The Birth of a Breast Cancer Activist

Breast cancer wasn’t on my radar until my sister Zita was diagnosed in 2004, followed by my sister Mary Jo in 2006. Having two first-degree relatives with cancer in their forties I was on higher alert, but still unaware a direct hit was heading my way. For my sisters and others with BC, I started paying more attention to awareness/education campaigns and fundraising efforts regarding the breast cancer cause.

To celebrate Zita’s one year of survivorship, Darcy, stroller-bound Sam, and I proudly participated in the Twin Cities Komen for the Cure 5K on Mother’s Day 2005. Garage sale fundraisers for Komen 3-day teams got my support and extra donations. It felt good to help out the cause and my sisters, even if it was in little ways. In 2008, when my own breast cancer diagnosis played out, I started collecting Yoplait yogurt lids and mailing them in. With 10 cents a lid going to Komen, I was pleased that with the help of colleagues I mailed in 400 lids one time.

Every little bit helps. It all makes a difference. But soon I began to ask more questions about who it was helping and what kind of a difference it was making.

After my own diagnosis, treatment, and surgeries, I started to internalize aspects of the breast cancer movement in ways I never had before. In the following years, I developed some real concerns about it all. Pink wasn’t a color I ever preferred, and as I learned more about the cause so noticeable because of all of the pink it promoted, I even started to see red in anger.

Voraciously, I read about the history of breast cancer and the more recent history of the breast cancer movement that spawned the ubiquitous pink ribbon. I also read the writings of other women who had breast cancer and had opted to not have reconstruction. Audre Lorde’s The Cancer Journals and Tania Katan’s My One Night Stand With Cancer: A Memoir helped me come to a deeper level of acceptance and appreciation for the choice I had also made to not have reconstruction. A choice I have not regretted.

Lorde wrote of a time when she went to a doctor’s appointment and didn’t wear her prosthetic. She was admonished by the nurse who told her she needed to wear it because it “wasn’t good for morale.”  That impacted Lorde heavily and resonated with me strongly when I read it. Whose morale was she referring to? Certainly not Audre Lorde’s or mine. Tania Katan has been known to run 5Ks shirtless, showing her mastectomy scars and raising real awareness of what breast cancer can do to women. She has been applauded by some and shamed by others. Breast cancer ain’t pretty folks and maybe we’ll make advances faster if we put money where it matters most—finding a cure and lowering the decades-old average of 40,000 a year who die of metastatic breast cancer in the U.S. alone.

At times, I too have felt judged by societal norms and gender expectations, especially in the months when my scars were still healing and I was still adjusting to my “strange vacancy.”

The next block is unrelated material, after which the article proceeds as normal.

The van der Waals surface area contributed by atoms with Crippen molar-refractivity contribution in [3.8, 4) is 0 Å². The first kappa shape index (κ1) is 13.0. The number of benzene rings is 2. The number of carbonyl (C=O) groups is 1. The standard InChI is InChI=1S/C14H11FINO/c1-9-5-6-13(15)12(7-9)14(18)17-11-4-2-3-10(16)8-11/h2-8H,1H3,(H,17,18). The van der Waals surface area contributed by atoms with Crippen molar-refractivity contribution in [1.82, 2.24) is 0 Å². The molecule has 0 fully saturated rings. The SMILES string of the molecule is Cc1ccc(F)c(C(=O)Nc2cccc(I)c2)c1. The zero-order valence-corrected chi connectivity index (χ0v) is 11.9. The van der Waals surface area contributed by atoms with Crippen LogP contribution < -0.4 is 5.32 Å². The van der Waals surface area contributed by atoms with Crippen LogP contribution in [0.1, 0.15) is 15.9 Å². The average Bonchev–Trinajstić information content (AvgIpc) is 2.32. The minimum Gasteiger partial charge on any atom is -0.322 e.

Maybe it was just me coming to terms, but it is apparent that we live in an over-sexualized culture inundated with images of women’s breasts. I am defined by far more than my breasts.

I discovered the well-written and sharp essay “Welcome to Cancerland” by Barbara Ehrenreich around this time as well. In 2011, I read a book that tapped into some of the concerns and mixed emotions I had  about the wider breast cancer movement and how it didn’t connect with some of the new knowledge and perspective I had gained. The book is titled Pink Ribbon Blues: How Breast Cancer Culture Undermine Women’s Health and was written by Dr. Gayle Sulik.  I started reading Dr. Sulik’s Pink Ribbon Blues blog and found the writings of other bloggers like AnneMarie at Chemobrain . . . In the Fog, Nancy Stordahl at Nancy’s Point, and the late Rachel Cheetham Moro and Lisa Bonchek Adams.

I was beginning to rethink where I stood as a Komen supporter and how I felt being part of a cause that wanted to describe all women with breast cancer as fighting warriors donning more pink and winning a war through early detection. It didn’t match with the reality of those 40,000 deaths a year.

In this photo below, my copies of two of these pivotal books are pictured:

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It was now three years since my own surgeries and treatment and I was ready to write about some of these mixed feelings about being a woman with breast cancer in the ever-growing and ever-stifling pink ribbon culture that Dr. Sulik and others were writing so effectively about. I am proud to have contributed to the “Pink Ribbon Blues” blog and Nancy’s Point with writings of my own. (There are links to these on my Previously Published page on this blog.)

I was emerging as a breast cancer activist in small ways. There was more to come.  Writing helped me find peace with my own experience. In one of my writings, I composed this line:

“I am not less a woman, just a woman less her breasts.”

After I found personal peace, I wanted to do more to add to a more public debate. Another post awaits on this topic.

 

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